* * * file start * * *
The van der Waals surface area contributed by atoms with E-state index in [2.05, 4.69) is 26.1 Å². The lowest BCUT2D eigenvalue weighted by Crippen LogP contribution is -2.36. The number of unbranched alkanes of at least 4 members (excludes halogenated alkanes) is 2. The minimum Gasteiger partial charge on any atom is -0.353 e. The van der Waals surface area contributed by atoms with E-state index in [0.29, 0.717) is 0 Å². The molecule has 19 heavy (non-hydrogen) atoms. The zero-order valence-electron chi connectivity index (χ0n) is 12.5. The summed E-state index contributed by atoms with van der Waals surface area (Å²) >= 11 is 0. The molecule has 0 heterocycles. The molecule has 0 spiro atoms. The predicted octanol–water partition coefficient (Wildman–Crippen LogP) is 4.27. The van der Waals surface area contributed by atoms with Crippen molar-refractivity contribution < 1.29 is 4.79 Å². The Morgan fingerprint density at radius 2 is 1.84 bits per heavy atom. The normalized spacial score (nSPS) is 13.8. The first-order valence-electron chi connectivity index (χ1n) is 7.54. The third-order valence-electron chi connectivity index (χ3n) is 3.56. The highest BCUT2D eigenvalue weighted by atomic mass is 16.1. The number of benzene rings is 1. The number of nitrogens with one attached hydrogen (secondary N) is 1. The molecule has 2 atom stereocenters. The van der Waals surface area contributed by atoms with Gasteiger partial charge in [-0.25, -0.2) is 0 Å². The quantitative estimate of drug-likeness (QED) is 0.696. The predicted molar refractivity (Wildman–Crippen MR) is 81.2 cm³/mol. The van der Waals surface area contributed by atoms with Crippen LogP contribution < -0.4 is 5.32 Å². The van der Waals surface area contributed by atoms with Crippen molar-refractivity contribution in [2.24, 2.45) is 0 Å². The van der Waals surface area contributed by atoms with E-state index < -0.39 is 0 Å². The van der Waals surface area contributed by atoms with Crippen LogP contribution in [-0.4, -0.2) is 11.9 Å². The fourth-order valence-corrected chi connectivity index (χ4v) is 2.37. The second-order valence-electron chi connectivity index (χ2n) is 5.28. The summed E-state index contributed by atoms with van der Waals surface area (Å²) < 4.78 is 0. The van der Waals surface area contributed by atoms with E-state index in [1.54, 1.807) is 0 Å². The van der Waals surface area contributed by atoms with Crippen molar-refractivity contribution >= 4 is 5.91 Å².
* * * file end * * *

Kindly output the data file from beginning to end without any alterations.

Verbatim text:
The van der Waals surface area contributed by atoms with E-state index in [2.05, 4.69) is 26.1 Å². The lowest BCUT2D eigenvalue weighted by Crippen LogP contribution is -2.36. The number of unbranched alkanes of at least 4 members (excludes halogenated alkanes) is 2. The minimum Gasteiger partial charge on any atom is -0.353 e. The van der Waals surface area contributed by atoms with E-state index in [0.29, 0.717) is 0 Å². The molecule has 19 heavy (non-hydrogen) atoms. The zero-order valence-electron chi connectivity index (χ0n) is 12.5. The summed E-state index contributed by atoms with van der Waals surface area (Å²) >= 11 is 0. The molecule has 0 heterocycles. The molecule has 0 spiro atoms. The predicted octanol–water partition coefficient (Wildman–Crippen LogP) is 4.27. The van der Waals surface area contributed by atoms with Crippen molar-refractivity contribution < 1.29 is 4.79 Å². The Morgan fingerprint density at radius 2 is 1.84 bits per heavy atom. The normalized spacial score (nSPS) is 13.8. The first-order valence-electron chi connectivity index (χ1n) is 7.54. The third-order valence-electron chi connectivity index (χ3n) is 3.56. The highest BCUT2D eigenvalue weighted by atomic mass is 16.1. The number of benzene rings is 1. The number of nitrogens with one attached hydrogen (secondary N) is 1. The molecule has 2 atom stereocenters. The van der Waals surface area contributed by atoms with Gasteiger partial charge in [-0.25, -0.2) is 0 Å². The quantitative estimate of drug-likeness (QED) is 0.696. The predicted molar refractivity (Wildman–Crippen MR) is 81.2 cm³/mol. The van der Waals surface area contributed by atoms with Crippen LogP contribution < -0.4 is 5.32 Å². The van der Waals surface area contributed by atoms with Crippen molar-refractivity contribution in [2.24, 2.45) is 0 Å². The van der Waals surface area contributed by atoms with E-state index < -0.39 is 0 Å². The van der Waals surface area contributed by atoms with Crippen LogP contribution in [-0.4, -0.2) is 11.9 Å². The fourth-order valence-corrected chi connectivity index (χ4v) is 2.37. The second-order valence-electron chi connectivity index (χ2n) is 5.28. The summed E-state index contributed by atoms with van der Waals surface area (Å²) < 4.78 is 0. The van der Waals surface area contributed by atoms with E-state index in [1.54, 1.807) is 0 Å². The van der Waals surface area contributed by atoms with Crippen molar-refractivity contribution >= 4 is 5.91 Å².